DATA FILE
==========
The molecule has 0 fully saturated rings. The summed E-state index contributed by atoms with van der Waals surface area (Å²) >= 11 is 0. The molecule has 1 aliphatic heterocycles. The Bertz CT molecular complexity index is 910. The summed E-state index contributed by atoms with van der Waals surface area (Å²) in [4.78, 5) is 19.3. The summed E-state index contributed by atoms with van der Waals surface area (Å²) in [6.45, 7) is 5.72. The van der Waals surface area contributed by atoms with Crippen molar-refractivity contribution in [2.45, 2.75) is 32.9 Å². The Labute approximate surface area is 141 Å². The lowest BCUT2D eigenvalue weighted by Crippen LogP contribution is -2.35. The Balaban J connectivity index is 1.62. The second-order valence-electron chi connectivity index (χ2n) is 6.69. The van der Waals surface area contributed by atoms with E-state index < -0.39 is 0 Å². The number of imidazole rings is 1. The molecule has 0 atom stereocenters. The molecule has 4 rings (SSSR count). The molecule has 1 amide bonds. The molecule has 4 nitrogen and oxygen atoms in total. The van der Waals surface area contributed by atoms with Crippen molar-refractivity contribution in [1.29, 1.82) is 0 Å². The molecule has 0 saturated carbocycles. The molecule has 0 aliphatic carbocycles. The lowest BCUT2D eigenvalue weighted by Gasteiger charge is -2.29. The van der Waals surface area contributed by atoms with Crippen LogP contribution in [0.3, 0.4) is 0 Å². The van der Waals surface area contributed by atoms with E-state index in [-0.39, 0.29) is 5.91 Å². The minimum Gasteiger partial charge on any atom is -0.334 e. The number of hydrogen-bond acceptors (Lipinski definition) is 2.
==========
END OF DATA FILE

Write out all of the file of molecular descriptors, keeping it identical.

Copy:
The molecule has 0 fully saturated rings. The summed E-state index contributed by atoms with van der Waals surface area (Å²) >= 11 is 0. The molecule has 1 aliphatic heterocycles. The Bertz CT molecular complexity index is 910. The summed E-state index contributed by atoms with van der Waals surface area (Å²) in [4.78, 5) is 19.3. The summed E-state index contributed by atoms with van der Waals surface area (Å²) in [6.45, 7) is 5.72. The van der Waals surface area contributed by atoms with Crippen molar-refractivity contribution in [2.45, 2.75) is 32.9 Å². The Labute approximate surface area is 141 Å². The lowest BCUT2D eigenvalue weighted by Crippen LogP contribution is -2.35. The Balaban J connectivity index is 1.62. The second-order valence-electron chi connectivity index (χ2n) is 6.69. The van der Waals surface area contributed by atoms with E-state index < -0.39 is 0 Å². The number of imidazole rings is 1. The molecule has 0 atom stereocenters. The molecule has 4 rings (SSSR count). The molecule has 1 amide bonds. The molecule has 4 nitrogen and oxygen atoms in total. The van der Waals surface area contributed by atoms with Crippen molar-refractivity contribution in [1.29, 1.82) is 0 Å². The molecule has 0 saturated carbocycles. The molecule has 0 aliphatic carbocycles. The lowest BCUT2D eigenvalue weighted by Gasteiger charge is -2.29. The van der Waals surface area contributed by atoms with Crippen LogP contribution in [0.3, 0.4) is 0 Å². The van der Waals surface area contributed by atoms with E-state index in [-0.39, 0.29) is 5.91 Å². The minimum Gasteiger partial charge on any atom is -0.334 e. The number of hydrogen-bond acceptors (Lipinski definition) is 2.